Toronto. Did you ever wonder why the original Leica I with a “hockey stick” infinity lock and a non-interchangeable 5cm lens (or any I or II for that matter) is so darn hard to find? The answer lies with the old Leitz factory. In 1930, when Leitz came out with interchangeable lenses, owners of the original Leica Is could return them to the factory and have the lens and lens-mount replaced.
In a similar fashion, Leitz would retrofit Leicas at the factory to add slows speeds and/or built-in rangefinders. Only a careful scrutiny of serial number tables can show if your III, or IIIa, or IIIc, or IIIf began life as a I or II model. All changes were factory made. Leitz sold versions designated as models I or II to allow people to buy less expensive models of the Leica. Accessories were sold to add slow speeds or a rangefinder ability if it was later deemed needed and a factory retrofit was not practical.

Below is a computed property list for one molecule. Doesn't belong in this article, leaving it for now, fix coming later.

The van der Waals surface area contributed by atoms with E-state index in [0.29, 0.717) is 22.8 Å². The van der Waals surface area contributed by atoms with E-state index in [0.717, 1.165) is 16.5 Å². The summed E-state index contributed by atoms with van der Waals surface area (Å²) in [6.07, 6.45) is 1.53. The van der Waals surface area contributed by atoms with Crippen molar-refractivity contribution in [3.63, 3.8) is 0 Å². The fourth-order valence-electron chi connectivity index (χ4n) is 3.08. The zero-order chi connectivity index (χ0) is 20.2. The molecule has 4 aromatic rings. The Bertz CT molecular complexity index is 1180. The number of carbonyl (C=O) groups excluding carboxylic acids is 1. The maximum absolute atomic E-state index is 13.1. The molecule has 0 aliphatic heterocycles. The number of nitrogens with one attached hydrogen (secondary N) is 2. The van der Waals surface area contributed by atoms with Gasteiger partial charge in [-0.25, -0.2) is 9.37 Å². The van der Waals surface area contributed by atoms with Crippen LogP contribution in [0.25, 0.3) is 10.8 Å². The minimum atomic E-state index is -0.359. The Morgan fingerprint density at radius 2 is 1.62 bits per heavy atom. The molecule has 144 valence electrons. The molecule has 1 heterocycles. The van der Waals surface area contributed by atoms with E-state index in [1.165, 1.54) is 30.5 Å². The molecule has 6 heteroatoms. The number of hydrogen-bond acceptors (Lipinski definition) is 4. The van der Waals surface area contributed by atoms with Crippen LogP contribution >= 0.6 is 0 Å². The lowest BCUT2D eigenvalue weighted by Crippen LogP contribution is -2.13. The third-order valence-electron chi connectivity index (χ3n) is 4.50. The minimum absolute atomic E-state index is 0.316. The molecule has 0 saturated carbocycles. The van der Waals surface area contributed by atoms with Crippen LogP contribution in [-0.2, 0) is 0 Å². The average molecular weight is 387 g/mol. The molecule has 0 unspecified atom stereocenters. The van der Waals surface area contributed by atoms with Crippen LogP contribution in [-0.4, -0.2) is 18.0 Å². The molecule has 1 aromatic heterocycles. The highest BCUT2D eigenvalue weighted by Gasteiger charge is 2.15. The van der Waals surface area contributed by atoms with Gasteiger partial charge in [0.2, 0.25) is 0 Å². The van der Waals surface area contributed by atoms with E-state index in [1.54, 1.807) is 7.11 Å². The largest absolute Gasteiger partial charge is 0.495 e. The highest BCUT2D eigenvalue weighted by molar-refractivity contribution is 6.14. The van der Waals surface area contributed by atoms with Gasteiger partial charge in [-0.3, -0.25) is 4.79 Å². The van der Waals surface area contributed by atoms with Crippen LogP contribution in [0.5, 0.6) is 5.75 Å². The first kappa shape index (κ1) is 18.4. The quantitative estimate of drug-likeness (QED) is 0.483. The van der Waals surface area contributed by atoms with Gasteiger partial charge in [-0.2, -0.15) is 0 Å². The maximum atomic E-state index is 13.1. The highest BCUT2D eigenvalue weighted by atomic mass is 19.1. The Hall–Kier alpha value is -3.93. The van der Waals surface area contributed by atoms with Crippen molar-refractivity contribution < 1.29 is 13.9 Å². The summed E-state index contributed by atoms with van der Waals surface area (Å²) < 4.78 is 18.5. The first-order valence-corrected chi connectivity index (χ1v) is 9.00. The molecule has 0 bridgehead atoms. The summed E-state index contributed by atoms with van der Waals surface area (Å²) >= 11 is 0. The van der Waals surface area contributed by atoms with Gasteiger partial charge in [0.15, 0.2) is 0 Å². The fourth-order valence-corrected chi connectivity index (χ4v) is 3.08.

Similarly, while post war lenses were usually coated to improve contrast, prewar and war time lenses were often returned to the factory post war and coated. This made the contrast far better but made dating a lens difficult unless a serial number list was in hand (that too was an issue since some lenses were assembled post war from prewar parts).